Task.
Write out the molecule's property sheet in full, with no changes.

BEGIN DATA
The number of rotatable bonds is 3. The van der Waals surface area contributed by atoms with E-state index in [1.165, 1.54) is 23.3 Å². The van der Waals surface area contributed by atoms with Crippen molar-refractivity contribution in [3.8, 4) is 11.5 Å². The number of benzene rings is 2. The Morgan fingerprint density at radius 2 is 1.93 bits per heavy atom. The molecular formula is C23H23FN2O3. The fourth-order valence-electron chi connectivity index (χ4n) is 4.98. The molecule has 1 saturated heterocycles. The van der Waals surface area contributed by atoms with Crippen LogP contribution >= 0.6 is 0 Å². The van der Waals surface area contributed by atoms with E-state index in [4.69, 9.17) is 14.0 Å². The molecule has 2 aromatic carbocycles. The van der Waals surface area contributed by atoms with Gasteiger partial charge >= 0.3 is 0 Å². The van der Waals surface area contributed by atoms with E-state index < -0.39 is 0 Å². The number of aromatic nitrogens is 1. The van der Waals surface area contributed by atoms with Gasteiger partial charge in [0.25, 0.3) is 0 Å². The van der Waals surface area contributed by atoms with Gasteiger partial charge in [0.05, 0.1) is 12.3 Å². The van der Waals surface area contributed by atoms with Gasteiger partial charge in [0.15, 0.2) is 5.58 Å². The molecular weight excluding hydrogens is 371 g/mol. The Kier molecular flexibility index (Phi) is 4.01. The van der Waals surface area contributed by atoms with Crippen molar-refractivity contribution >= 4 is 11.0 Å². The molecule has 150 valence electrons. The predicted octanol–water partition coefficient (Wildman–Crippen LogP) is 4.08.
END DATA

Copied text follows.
The number of rotatable bonds is 3. The van der Waals surface area contributed by atoms with E-state index in [1.165, 1.54) is 23.3 Å². The van der Waals surface area contributed by atoms with Crippen molar-refractivity contribution in [3.8, 4) is 11.5 Å². The number of benzene rings is 2. The Morgan fingerprint density at radius 2 is 1.93 bits per heavy atom. The molecular formula is C23H23FN2O3. The fourth-order valence-electron chi connectivity index (χ4n) is 4.98. The molecule has 1 saturated heterocycles. The van der Waals surface area contributed by atoms with Crippen LogP contribution >= 0.6 is 0 Å². The van der Waals surface area contributed by atoms with E-state index in [4.69, 9.17) is 14.0 Å². The molecule has 2 aromatic carbocycles. The van der Waals surface area contributed by atoms with Gasteiger partial charge >= 0.3 is 0 Å². The van der Waals surface area contributed by atoms with E-state index < -0.39 is 0 Å². The number of aromatic nitrogens is 1. The van der Waals surface area contributed by atoms with Gasteiger partial charge in [0.25, 0.3) is 0 Å². The van der Waals surface area contributed by atoms with Gasteiger partial charge in [0.05, 0.1) is 12.3 Å². The van der Waals surface area contributed by atoms with Gasteiger partial charge in [0.15, 0.2) is 5.58 Å². The molecular weight excluding hydrogens is 371 g/mol. The Kier molecular flexibility index (Phi) is 4.01. The van der Waals surface area contributed by atoms with Crippen molar-refractivity contribution >= 4 is 11.0 Å². The molecule has 150 valence electrons. The predicted octanol–water partition coefficient (Wildman–Crippen LogP) is 4.08.